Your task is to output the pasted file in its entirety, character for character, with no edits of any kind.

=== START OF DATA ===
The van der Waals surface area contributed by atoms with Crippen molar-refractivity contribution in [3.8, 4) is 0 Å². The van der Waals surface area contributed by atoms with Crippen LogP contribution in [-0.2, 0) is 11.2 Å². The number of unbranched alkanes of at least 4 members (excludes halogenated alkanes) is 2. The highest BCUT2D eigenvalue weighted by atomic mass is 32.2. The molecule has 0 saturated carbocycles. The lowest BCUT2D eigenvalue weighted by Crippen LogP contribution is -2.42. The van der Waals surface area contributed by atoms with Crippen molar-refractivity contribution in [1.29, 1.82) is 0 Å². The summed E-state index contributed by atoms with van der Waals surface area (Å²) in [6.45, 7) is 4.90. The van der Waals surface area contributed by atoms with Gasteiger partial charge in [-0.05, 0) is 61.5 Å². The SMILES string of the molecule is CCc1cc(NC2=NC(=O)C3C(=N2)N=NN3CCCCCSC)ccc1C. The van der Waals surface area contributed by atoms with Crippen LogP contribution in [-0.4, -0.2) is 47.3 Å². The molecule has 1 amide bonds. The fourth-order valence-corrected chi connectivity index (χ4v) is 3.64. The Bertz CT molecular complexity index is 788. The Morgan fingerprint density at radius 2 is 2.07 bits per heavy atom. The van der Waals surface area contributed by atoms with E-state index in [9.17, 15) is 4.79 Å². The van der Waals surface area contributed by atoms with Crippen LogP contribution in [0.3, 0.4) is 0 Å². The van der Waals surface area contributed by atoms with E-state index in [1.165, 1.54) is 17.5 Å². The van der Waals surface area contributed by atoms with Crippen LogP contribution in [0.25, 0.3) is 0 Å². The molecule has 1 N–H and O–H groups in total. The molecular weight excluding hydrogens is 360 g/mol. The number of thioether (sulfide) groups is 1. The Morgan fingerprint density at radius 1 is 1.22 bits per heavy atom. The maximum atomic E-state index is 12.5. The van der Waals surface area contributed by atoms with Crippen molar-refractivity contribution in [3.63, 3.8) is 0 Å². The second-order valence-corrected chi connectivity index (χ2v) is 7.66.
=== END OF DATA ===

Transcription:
The van der Waals surface area contributed by atoms with Crippen molar-refractivity contribution in [3.8, 4) is 0 Å². The van der Waals surface area contributed by atoms with Crippen LogP contribution in [-0.2, 0) is 11.2 Å². The number of unbranched alkanes of at least 4 members (excludes halogenated alkanes) is 2. The highest BCUT2D eigenvalue weighted by atomic mass is 32.2. The molecule has 0 saturated carbocycles. The lowest BCUT2D eigenvalue weighted by Crippen LogP contribution is -2.42. The van der Waals surface area contributed by atoms with Crippen molar-refractivity contribution in [1.29, 1.82) is 0 Å². The summed E-state index contributed by atoms with van der Waals surface area (Å²) in [6.45, 7) is 4.90. The van der Waals surface area contributed by atoms with Gasteiger partial charge in [-0.05, 0) is 61.5 Å². The SMILES string of the molecule is CCc1cc(NC2=NC(=O)C3C(=N2)N=NN3CCCCCSC)ccc1C. The van der Waals surface area contributed by atoms with Crippen LogP contribution in [-0.4, -0.2) is 47.3 Å². The molecule has 1 amide bonds. The fourth-order valence-corrected chi connectivity index (χ4v) is 3.64. The Bertz CT molecular complexity index is 788. The Morgan fingerprint density at radius 2 is 2.07 bits per heavy atom. The van der Waals surface area contributed by atoms with E-state index in [9.17, 15) is 4.79 Å². The van der Waals surface area contributed by atoms with Crippen LogP contribution in [0.3, 0.4) is 0 Å². The van der Waals surface area contributed by atoms with E-state index in [1.165, 1.54) is 17.5 Å². The van der Waals surface area contributed by atoms with Crippen LogP contribution in [0.25, 0.3) is 0 Å². The molecule has 1 N–H and O–H groups in total. The molecular weight excluding hydrogens is 360 g/mol. The number of thioether (sulfide) groups is 1. The Morgan fingerprint density at radius 1 is 1.22 bits per heavy atom. The maximum atomic E-state index is 12.5. The van der Waals surface area contributed by atoms with Crippen molar-refractivity contribution in [3.63, 3.8) is 0 Å². The second-order valence-corrected chi connectivity index (χ2v) is 7.66.